Breaking Amish: Are We Learning the Truth?
Television has become a big part of our everyday lives. We watch shows that are for entertainment or to get information about certain topics that we may be curious about. The TV channel TLC, which stands for “The Learning Channel”, has many shows that are informative and triggers the curiosity in people. Of the many shows that TLC airs, one stands out in a different kind of way. The show is called Breaking Amish, and this is a reality show more than an educational one. While watching this show many viewers “think” that they are truly learning about what happens when young people in Amish communities go through a stage in their lives called rumspringa. Rumspringa is a period of adolescence in which boys and girls are given greater personal freedom and allowed to form romantic relationships, usually ending with the choice of baptism into the church or leaving the community. What the TV show depicts about rumspringa, and what rumspringa truly is are two completely different perceptions. The TV show perception shows a very wild side of the rumspringa experience that young Amish people go through, while in reality, the real rumspringa experience can be subtle and short when young adults are given a small amount of freedom.
What you may not know
TLC is owned by Discovery Communications, and even though it is not a popular name, many of the shows that Discovery owns are well known. The mission of Discovery Communications is dedicated to satisfying curiosity and entertaining viewers with high-quality content through its global television brands, led by Discovery Channel, TLC, Animal Planet, Investigation Discovery and Science, as well as U.S. joint venture network OWN: Oprah Winfrey Network. Discovery controls Eurosport, the leading pan-regional sports entertainment destination across Europe, Asia Pacific, the Middle East and Africa. Discovery also is a leading provider of educational products and services to schools, including an award-winning series of K-12 digital textbooks, through Discovery Education, and a digital leader with a diversified online portfolio, including Discovery Digital Networks (Discovery Communications). The mission of Discovery mainly deals with informative aspects of life along with other topics, so with the channel, TLC, showing different types of informative yet entertaining shows, viewers would think that they are still learning while watching the shows. When in reality, the show “Breaking Amish” gives the viewers a false perception on what happens with young adults going through rumspringa.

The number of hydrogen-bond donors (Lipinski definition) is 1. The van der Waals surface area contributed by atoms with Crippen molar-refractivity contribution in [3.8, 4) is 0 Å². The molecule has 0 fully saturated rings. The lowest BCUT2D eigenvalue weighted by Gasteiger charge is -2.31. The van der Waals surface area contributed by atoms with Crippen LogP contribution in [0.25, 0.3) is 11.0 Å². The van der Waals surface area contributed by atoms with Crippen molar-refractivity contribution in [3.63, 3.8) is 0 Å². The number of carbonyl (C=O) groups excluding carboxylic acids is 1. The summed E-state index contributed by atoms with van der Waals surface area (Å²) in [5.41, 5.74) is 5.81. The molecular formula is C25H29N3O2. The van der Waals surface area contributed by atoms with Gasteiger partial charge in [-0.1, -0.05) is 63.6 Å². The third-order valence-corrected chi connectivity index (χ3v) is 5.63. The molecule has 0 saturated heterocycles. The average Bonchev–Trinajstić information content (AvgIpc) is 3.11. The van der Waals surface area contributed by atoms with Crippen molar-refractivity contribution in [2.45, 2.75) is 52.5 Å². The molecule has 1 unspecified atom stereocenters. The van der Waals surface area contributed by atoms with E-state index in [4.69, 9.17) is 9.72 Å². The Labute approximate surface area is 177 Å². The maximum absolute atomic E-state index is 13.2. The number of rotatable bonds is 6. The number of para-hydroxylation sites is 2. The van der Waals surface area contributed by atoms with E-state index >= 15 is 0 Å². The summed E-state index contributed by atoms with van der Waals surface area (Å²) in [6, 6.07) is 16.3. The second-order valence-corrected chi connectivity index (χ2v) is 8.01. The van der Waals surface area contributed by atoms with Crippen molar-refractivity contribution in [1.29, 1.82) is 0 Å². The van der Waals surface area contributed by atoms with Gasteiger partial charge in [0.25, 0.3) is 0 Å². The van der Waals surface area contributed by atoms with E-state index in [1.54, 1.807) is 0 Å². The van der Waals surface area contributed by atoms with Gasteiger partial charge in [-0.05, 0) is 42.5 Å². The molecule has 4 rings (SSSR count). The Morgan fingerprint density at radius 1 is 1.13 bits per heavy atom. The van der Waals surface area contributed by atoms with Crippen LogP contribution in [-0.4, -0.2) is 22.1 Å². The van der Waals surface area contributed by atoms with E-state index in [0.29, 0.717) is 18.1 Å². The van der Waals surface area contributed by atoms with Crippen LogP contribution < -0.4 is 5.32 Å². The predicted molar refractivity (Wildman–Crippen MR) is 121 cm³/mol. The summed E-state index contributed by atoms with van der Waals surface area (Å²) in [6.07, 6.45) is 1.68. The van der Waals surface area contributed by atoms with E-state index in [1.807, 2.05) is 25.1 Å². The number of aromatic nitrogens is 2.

Many viewers think they are learning the truth
Viewers are curious as to how young Amish people go about leaving the community, so people think that Breaking Amish is a good choice in order to see what truly happens. In the beginning of the series, young adults, from different Amish communities in Pennsylvania, decide that they want to leave the Amish community and see what the world is like, beyond horse and carriages, in New York City. The young people tell the viewers about how hard it is to leave the community, and that they will lose everything they have because of the choice to leave. Once the young people break the news to their family that they decide to leave, the young adults get shunned by their family and everyone else in the community. When young adults leave the community to go to the city, the camera crew follows the cast around and films their first experiences with cars, plumbing, cell phones, and electricity. Throughout the series of this show, the cast gets crazy by partying, having sex with other cast members, and getting in fights because they have been drinking. At the end of the series, the cast can choose whether to go back home or live as “the English”, which means they will be a regular non-Amish citizen, and if they want to go back home, there is a long process of getting back into the church and community, which is not an easy process.